Subject: Re: A simple way to transfer photos from your phone to Windows withoutinstalling anything on either
ultred ragnusen wrote:
> Ken Blake<Ken@invalid.news.com> wrote:
>> "Why RAID is (usually) a Terrible Idea"
> Yikes. I only googled and saw that there were a bunch of decisions to be
> May I presume to ask if "any" RAID method is useful in the home
> environment, where all you really care about is safety of your data?
> In my case, I don't even need one Terabyte disk, but now I have two.
> My other option is to make one disk a Linux disk and the other a Windows
> disk, where I can skip the whole GRUB mess since the HP Pavilion will boot
> off of any disk you tell it to at startup.
This is like asking whether it's a good idea to
keep alligators in an aquarium tank.
No, it's not a good idea.
Yes, with planning, and practice in terms of what
to do if things go wrong, you could do it. People
keep snakes at home. At least, until in one case,
a rather large snake got loose and suffocated two
kids by strangulation in an adjacent apartment.
If you're going to use RAID, you practice on an
empty array, you practice "fire drills". What to
do if it says "degraded". What to do if it says
"failed", because the SATA connectors fell off.
(In some cases, you can recover from that.) Most
people who use RAID without reading the manual,
they usually get a "scary shock" some day, and the
people out there who panic easily, they're not
candidates for RAID.
You should back up your RAID, to an external disk.
Just like you would with a single drive. Now,
how much benefit does RAID provide, if you still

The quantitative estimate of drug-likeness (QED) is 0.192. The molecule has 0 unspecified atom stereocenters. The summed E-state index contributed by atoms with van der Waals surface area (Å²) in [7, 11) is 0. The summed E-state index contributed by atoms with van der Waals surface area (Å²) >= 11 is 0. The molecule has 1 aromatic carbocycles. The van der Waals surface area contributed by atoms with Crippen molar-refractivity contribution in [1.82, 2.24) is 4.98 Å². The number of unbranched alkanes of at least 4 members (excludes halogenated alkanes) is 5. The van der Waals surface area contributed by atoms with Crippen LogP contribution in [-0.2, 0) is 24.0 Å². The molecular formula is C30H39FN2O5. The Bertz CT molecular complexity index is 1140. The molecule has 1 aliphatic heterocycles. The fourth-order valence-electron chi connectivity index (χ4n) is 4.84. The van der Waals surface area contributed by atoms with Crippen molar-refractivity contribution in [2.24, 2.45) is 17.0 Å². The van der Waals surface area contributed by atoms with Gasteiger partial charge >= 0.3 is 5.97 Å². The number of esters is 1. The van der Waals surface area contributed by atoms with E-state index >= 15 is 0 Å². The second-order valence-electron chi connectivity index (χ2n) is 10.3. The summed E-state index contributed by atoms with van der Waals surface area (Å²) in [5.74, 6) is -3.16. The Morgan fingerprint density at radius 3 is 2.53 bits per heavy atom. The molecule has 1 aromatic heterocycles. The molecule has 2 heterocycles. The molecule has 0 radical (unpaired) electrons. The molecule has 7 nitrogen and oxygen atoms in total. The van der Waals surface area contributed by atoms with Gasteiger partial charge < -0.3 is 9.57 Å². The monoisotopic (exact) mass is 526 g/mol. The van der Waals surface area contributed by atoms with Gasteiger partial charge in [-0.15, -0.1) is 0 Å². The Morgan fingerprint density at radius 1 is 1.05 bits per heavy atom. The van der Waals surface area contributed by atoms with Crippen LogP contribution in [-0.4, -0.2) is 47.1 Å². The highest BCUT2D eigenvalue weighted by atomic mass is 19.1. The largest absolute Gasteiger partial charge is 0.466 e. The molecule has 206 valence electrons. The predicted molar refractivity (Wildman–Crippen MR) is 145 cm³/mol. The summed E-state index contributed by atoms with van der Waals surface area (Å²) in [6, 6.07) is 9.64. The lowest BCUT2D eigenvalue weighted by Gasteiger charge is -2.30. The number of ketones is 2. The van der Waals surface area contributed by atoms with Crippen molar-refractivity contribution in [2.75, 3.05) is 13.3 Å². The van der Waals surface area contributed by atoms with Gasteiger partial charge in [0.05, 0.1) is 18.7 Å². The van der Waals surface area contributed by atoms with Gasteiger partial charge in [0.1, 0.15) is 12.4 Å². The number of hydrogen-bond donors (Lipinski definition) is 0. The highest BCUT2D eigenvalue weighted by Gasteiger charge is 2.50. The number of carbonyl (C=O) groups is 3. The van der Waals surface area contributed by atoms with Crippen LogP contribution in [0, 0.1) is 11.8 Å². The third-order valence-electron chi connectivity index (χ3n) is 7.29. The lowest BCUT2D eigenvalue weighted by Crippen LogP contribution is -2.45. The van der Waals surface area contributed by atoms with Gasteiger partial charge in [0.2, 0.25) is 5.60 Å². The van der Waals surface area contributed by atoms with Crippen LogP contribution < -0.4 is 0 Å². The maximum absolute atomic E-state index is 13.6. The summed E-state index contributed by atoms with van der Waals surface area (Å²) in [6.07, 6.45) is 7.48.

have to make backups ? Some people have the funny
idea that a RAID1 mirror is a backup. When it isn't.
As long as you understand *why* you've selected
a particular RAID config, you're going to be fine.
If you want to construct a huge RAID0 scratch
array, for some weird "raw" video format, that's
perfectly fine. Since you know it's a scratch disk,
if it dies, you only lose todays edits. Your
archival movie content is on another, larger backup drive.
There are also people, who run 16TB arrays full of
ripped movie content, and with *no backups*. They
can't afford backup drives. They could only
afford the drives for the array. And that's their
decision. They realize if the array fails, they're
going to have to rip from source DVDs all over again,
which could involve a lot of hours of work. As long
as they know this will (eventually) happen, why not
let them use RAID ? All it would take, is one power
supply failure (overvolting) to burn the entire array.
You can explain it to them, and they absorb the info
and accept the risk.